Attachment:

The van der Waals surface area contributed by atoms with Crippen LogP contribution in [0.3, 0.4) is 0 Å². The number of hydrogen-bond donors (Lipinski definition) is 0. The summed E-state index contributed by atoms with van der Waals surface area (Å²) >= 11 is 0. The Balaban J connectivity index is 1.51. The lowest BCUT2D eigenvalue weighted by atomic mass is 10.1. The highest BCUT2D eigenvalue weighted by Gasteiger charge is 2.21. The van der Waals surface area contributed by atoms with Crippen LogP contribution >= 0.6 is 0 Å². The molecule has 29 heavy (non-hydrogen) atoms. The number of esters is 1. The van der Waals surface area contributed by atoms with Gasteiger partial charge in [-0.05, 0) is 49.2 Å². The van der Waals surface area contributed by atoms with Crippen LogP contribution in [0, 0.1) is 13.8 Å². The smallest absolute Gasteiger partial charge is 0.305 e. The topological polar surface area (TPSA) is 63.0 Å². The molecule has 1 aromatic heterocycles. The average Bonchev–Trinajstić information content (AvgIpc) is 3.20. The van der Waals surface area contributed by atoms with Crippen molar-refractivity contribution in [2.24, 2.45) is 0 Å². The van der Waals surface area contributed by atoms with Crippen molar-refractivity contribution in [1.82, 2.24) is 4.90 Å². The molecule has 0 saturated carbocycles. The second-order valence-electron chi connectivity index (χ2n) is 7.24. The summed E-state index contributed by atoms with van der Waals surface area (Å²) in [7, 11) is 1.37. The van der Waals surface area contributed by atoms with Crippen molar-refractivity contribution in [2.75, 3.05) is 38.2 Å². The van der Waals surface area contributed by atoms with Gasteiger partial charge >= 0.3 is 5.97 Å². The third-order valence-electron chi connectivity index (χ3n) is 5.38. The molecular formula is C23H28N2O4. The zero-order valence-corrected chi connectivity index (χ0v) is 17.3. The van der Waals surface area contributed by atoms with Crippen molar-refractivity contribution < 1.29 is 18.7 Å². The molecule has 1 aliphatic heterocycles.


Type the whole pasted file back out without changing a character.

The van der Waals surface area contributed by atoms with Crippen LogP contribution in [0.3, 0.4) is 0 Å². The number of hydrogen-bond donors (Lipinski definition) is 0. The summed E-state index contributed by atoms with van der Waals surface area (Å²) >= 11 is 0. The Balaban J connectivity index is 1.51. The lowest BCUT2D eigenvalue weighted by atomic mass is 10.1. The highest BCUT2D eigenvalue weighted by Gasteiger charge is 2.21. The van der Waals surface area contributed by atoms with Crippen LogP contribution >= 0.6 is 0 Å². The molecule has 29 heavy (non-hydrogen) atoms. The number of esters is 1. The van der Waals surface area contributed by atoms with Gasteiger partial charge in [-0.05, 0) is 49.2 Å². The van der Waals surface area contributed by atoms with Crippen LogP contribution in [0, 0.1) is 13.8 Å². The smallest absolute Gasteiger partial charge is 0.305 e. The topological polar surface area (TPSA) is 63.0 Å². The molecule has 1 aromatic heterocycles. The average Bonchev–Trinajstić information content (AvgIpc) is 3.20. The van der Waals surface area contributed by atoms with Crippen molar-refractivity contribution in [2.24, 2.45) is 0 Å². The van der Waals surface area contributed by atoms with Crippen molar-refractivity contribution in [1.82, 2.24) is 4.90 Å². The molecule has 0 saturated carbocycles. The second-order valence-electron chi connectivity index (χ2n) is 7.24. The summed E-state index contributed by atoms with van der Waals surface area (Å²) in [7, 11) is 1.37. The van der Waals surface area contributed by atoms with Crippen molar-refractivity contribution in [2.75, 3.05) is 38.2 Å². The van der Waals surface area contributed by atoms with Gasteiger partial charge >= 0.3 is 5.97 Å². The third-order valence-electron chi connectivity index (χ3n) is 5.38. The molecular formula is C23H28N2O4. The zero-order valence-corrected chi connectivity index (χ0v) is 17.3. The van der Waals surface area contributed by atoms with Crippen molar-refractivity contribution < 1.29 is 18.7 Å². The molecule has 1 aliphatic heterocycles.